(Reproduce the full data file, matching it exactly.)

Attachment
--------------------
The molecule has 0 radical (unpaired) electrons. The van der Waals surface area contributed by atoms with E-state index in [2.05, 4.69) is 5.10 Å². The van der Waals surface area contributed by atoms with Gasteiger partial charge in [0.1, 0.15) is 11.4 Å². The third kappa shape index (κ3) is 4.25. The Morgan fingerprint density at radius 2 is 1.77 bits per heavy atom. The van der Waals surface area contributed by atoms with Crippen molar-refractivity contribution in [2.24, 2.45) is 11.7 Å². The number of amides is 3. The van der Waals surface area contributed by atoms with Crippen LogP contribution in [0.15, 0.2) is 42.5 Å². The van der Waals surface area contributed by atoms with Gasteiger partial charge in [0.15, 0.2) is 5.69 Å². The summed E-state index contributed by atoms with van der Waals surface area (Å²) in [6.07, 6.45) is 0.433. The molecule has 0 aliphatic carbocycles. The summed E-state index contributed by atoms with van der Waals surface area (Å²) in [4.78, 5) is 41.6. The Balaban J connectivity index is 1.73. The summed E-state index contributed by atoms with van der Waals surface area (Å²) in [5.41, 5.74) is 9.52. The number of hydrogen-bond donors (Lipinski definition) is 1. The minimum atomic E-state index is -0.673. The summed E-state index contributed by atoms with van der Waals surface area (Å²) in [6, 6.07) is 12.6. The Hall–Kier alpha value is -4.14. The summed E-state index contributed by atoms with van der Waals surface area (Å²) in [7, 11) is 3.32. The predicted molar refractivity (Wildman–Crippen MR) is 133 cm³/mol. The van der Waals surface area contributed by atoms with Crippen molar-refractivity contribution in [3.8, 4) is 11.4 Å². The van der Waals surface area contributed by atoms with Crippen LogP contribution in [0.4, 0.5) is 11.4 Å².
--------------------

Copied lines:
The molecule has 0 radical (unpaired) electrons. The van der Waals surface area contributed by atoms with E-state index in [2.05, 4.69) is 5.10 Å². The van der Waals surface area contributed by atoms with Gasteiger partial charge in [0.1, 0.15) is 11.4 Å². The third kappa shape index (κ3) is 4.25. The Morgan fingerprint density at radius 2 is 1.77 bits per heavy atom. The van der Waals surface area contributed by atoms with Crippen molar-refractivity contribution in [2.24, 2.45) is 11.7 Å². The number of amides is 3. The van der Waals surface area contributed by atoms with Crippen LogP contribution in [0.15, 0.2) is 42.5 Å². The van der Waals surface area contributed by atoms with Gasteiger partial charge in [0.15, 0.2) is 5.69 Å². The summed E-state index contributed by atoms with van der Waals surface area (Å²) in [6.07, 6.45) is 0.433. The molecule has 0 aliphatic carbocycles. The summed E-state index contributed by atoms with van der Waals surface area (Å²) in [4.78, 5) is 41.6. The Balaban J connectivity index is 1.73. The summed E-state index contributed by atoms with van der Waals surface area (Å²) in [5.41, 5.74) is 9.52. The number of hydrogen-bond donors (Lipinski definition) is 1. The minimum atomic E-state index is -0.673. The summed E-state index contributed by atoms with van der Waals surface area (Å²) in [6, 6.07) is 12.6. The Hall–Kier alpha value is -4.14. The summed E-state index contributed by atoms with van der Waals surface area (Å²) in [7, 11) is 3.32. The predicted molar refractivity (Wildman–Crippen MR) is 133 cm³/mol. The van der Waals surface area contributed by atoms with Crippen molar-refractivity contribution in [3.8, 4) is 11.4 Å². The van der Waals surface area contributed by atoms with Crippen LogP contribution in [0.4, 0.5) is 11.4 Å².